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Monday, Apr 12, 2021

Portrait of Picasso's lover Marie-Thérèse Walter makes HK appearance

Portrait of Picasso's lover Marie-Thérèse Walter makes HK appearance

Portrait of Picasso's lover Marie-Thérèse Walter makes HK appearance
Ahead of the sale of a major Picasso portrait from 1937, one of the artist’s most fruitful years during which he also produced, Guernica and Weeping Woman, auctioneer Bonhams is displaying in Hong Kong, the painting, 'Femme au Béret Mauve', a serene depiction of Picasso’s greatest muse Marie-Therese Walter.

It will be on display by appointment at the Bonhams Hong Kong Gallery, at 20/F, One Pacific Place, Admiralty, along with other sale highlights from April 1 to 22.

It was painted in March 1937. The painting has not been on public display since it was bought in 1984 from a New York gallery by the current owners. It has an estimate of US$10 million to US$15 million.

The work will be offered at Bonhams Impressionist and Modern Art sale in New York on Thursday, May 13.

Bonhams Senior Vice-President and Head of Impressionist, Modern, European and American art in America, Molly Ott Ambler said: “This bright, joyous portrait of Marie-Thérèse Walter exudes stability and calm at a time when Picasso’s personal life was in turmoil and all of Europe was living under the shadow of impending war. Family life with Marie-Thérèse and their daughter Maya represented a refuge of serenity and sensuality captured in this work.”

In the early months of 1937, Picasso’s emotional life was in a state of flux.

Still married to his estranged wife Olga, who steadfastly refused to give him a divorce, the artist was dividing his time between two other women; Marie-Thérèse Walter – his lover of the previous 10 years and mother of his daughter Maya, and his new love, Dora Maar, whom he had met the previous year.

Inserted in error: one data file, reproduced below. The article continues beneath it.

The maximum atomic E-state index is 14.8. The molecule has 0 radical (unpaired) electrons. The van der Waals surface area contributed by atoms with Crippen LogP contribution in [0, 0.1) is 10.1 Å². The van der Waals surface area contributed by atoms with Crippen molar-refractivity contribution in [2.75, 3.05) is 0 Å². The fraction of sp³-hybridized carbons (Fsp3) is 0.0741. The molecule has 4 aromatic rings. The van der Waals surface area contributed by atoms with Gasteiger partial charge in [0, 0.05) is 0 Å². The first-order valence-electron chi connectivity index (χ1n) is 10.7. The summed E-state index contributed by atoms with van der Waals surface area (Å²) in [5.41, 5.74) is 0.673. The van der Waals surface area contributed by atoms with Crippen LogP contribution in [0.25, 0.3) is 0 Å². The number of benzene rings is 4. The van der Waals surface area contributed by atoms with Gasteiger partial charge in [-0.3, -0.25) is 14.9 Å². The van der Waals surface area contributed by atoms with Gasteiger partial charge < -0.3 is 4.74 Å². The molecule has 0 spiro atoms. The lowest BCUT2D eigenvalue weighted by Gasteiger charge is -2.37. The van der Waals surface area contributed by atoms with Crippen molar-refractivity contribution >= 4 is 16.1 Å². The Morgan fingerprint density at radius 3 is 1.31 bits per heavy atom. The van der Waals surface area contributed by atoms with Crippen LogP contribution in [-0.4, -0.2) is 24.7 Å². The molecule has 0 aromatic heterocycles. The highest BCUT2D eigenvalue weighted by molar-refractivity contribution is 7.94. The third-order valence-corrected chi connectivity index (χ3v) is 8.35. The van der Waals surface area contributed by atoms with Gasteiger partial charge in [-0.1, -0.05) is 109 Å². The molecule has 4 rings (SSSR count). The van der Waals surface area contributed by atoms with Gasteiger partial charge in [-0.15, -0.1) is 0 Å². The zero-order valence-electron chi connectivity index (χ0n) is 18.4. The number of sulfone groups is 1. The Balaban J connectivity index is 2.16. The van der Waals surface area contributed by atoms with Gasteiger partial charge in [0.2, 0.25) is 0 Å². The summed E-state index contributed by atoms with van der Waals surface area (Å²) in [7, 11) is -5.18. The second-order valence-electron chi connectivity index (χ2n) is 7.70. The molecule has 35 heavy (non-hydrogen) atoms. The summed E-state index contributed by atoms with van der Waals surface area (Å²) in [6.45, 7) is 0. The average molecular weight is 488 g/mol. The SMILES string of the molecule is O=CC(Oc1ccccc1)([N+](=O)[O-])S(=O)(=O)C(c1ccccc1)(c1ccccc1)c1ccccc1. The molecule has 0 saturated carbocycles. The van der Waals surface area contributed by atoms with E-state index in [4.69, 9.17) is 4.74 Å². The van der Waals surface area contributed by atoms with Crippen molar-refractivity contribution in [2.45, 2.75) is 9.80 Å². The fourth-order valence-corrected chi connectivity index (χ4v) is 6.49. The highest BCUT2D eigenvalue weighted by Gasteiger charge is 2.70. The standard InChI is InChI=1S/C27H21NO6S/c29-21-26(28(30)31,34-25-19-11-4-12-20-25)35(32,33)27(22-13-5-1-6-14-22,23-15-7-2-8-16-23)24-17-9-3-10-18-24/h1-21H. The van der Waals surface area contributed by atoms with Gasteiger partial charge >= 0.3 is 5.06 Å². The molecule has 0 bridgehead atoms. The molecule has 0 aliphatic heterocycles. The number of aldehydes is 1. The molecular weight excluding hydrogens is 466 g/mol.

Politically, the Spanish Civil War, which had begun in 1936, was a cause of particular anguish to Picasso; the tragedy at Guernica, later memorialised by the painter in the work of the same name, was but weeks away when he created this portrait.

Femme au Béret Mauve was one of several depictions of Marie-Thérèse painted at Le Tremblay-sur-Mauldre, a village about 50 kilometers to the west of Paris where the artist had installed Marie and Maya and where he would visit them at weekends.

Writing in the spring edition of Bonhams Magazine the art critic Martin Gayford said: “The pictures done in Le Tremblay-sur-Mauldre continued to be concerned with the subjects Marie-Thérèse had always suggested to him: sensuality, but also domestic peace, love and calm.”

By contrast, Dora Maar who lived close by Picasso’s rue des Grands Augustins studio in Paris, is frequently represented in works of this period as a figure, erratic and emotionally vulnerable – the qualities which had drawn the painter to her in the first place.

It is Dora who is depicted in Weeping Woman, a work that acts as an emotional pendant to Femme au Béret Mauve, Bonham says.
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